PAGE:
Death from overwork

Death from overwork
See also

Death from overwork or in Japanese Karoshi is a phenomenon observed in Japan, but in Europe we also meet with him. This is a socio-medical term. It is related to cases of deaths or serious health problems caused by circulatory-cardiac diseases (eg myocardial infarction) due to atherosclerosis and hypertension coupling with very strong work overload. From a medical perspective, in the case of karoshi, the most common are heart attacks and apoplexy.

It is caused by an excessive mental strain related to work and the effort devoted to it, as well as workaholism. This is the effect of a dynamically developing economy, technology, growing demands from the employer, but also in relation to oneself. Morbid ambition and willingness to be the best in the group of associates and appreciated in the eyes of others (victories in the "rat race"). Lack of sleep, irregular breaks for meals, too much coffee and, above all, lack of time to rest and sleep can not remain without a negative health effect. Consequently, instead of successes, lack of concentration, problems with perception and a number of other health problems leading to caroshi. In addition, a workaholic is not a good companion at work, because he often interjects, is over-zealous and that often meets the supervisor's disapproval.

In Japan, yearly about 10 thousand. people die on karoshi, working 12 hours a day. However, these data may be understated several times. Unfortunately, death from overworking is considered a pride in this country, and the family of a deceased person is rewarded with high insurance.

A very well-known case of karoshi is Totsuro Toyoda's disease, who became president of Toyota in 1992 at the age of 63. It was a dramatic moment for the company, Chrysler competitor won the priority, as the cheapest car manufacturer in the world leaving Toyota far behind, and Japan was at the bottom of the recession at the time. Toyoda took up rescuing the company and prepared strategies to combat the crisis, which was ready a year later. The president personally supervised the exit of the company from the recession, controlling the implementation of the previously prepared strategy. The president soon became the president of the Japanese Automobile Manufacturers Association, as it turned out not only honorable, but also difficult and labor-intensive work. On February 25, 1995, Toyoda was hospitalized with symptoms of extreme exhaustion and severe hypertension, and for many years the president of Toyota probably will never come back to work. As it turned out two years earlier, the Vice President of Honda resigned from his position for the same reasons.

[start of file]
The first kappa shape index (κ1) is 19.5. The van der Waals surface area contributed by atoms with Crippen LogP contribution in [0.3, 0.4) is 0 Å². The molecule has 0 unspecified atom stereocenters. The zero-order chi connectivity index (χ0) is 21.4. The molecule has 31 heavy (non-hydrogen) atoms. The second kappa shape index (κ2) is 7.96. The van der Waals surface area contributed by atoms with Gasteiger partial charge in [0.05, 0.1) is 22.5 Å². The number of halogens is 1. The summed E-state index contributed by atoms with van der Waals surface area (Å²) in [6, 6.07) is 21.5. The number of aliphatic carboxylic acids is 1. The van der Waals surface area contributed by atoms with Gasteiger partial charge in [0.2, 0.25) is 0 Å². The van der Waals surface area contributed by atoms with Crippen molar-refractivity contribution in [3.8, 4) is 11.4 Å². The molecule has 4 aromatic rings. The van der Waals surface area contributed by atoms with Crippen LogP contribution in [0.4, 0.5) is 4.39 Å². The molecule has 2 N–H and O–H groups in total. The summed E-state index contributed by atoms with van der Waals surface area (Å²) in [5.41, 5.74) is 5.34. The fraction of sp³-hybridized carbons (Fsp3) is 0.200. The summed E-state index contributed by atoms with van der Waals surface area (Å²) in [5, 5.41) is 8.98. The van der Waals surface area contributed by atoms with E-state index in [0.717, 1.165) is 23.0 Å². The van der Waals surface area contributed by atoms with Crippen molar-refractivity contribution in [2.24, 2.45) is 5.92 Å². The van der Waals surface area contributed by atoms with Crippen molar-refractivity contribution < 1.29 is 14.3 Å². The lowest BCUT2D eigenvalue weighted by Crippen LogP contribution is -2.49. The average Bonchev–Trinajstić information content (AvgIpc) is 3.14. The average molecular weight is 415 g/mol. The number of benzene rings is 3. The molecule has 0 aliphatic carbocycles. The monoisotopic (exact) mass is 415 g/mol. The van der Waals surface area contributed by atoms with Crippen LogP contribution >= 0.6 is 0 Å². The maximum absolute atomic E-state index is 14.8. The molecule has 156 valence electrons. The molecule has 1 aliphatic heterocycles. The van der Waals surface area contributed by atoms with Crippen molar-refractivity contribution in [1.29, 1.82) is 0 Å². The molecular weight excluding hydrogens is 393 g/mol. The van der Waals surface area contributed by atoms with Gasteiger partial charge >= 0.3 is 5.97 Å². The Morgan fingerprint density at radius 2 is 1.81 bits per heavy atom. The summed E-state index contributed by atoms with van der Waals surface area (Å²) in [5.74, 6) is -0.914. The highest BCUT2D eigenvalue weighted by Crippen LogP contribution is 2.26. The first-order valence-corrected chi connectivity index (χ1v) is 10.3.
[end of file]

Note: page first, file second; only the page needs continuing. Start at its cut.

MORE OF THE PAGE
Research shows that the problem of karoshi also begins to reach Poland. Many Poles admit that after returning from work, they feel exhausted enough that they are forced to do the simplest homework. Disturbing is the fact that most of those who work immediately after returning from work, turn on the TV or go to sleep at once. This problem in our country, however, is for the most part caused by low earnings and the will to change bad financial situation, although it is certainly not the only reason. Nevertheless, research shows that Poles work the longest in Europe.

Origins and history[edit]

The first case of karoshi was recorded in 1969, when suddenly a 29-year-old Japanese employee of the largest Japanese newspaper died. The term karoshi was adopted in 1982 after the publication of three books by the doctors under this title. and when a group of lawyers appointed the National Committee for Caring for Victims of karoshi, helping to see the seriousness of the matter. In the 90s. The 20th century, the karoshi problem gained international recognition by appearing on the jury of the United Nations Human Rights Commission.

Causes[edit]

The sociological factors, in addition to the excessive number of working hours, causing the syndrome karoshi are:

  • stress,
  • frequent, unexpected business trips,
  • the need to stay after working hours,
  • shift work.

The biggest problem is certainly in Japan, where more than 24 percent. employees work over 60 hours a week.In people overloaded with work and constantly taking overtime, there is an increased secretion of stress hormones, i.e. adrenaline, norepinephrine and cortisone. If this condition persists for a long time, then some disease must develop. People who deal with karoshi are those who are challenging, ambitious and who do not see clear signs of drastic overwork.This phenomenon is difficult to detect, but certainly more often affects workaholics - ie people usually urgent, perfect. People who are uncertain of themselves and their values, withdrawn from the environment, who are apprehensive about their talent, are also exposed to death from overwork.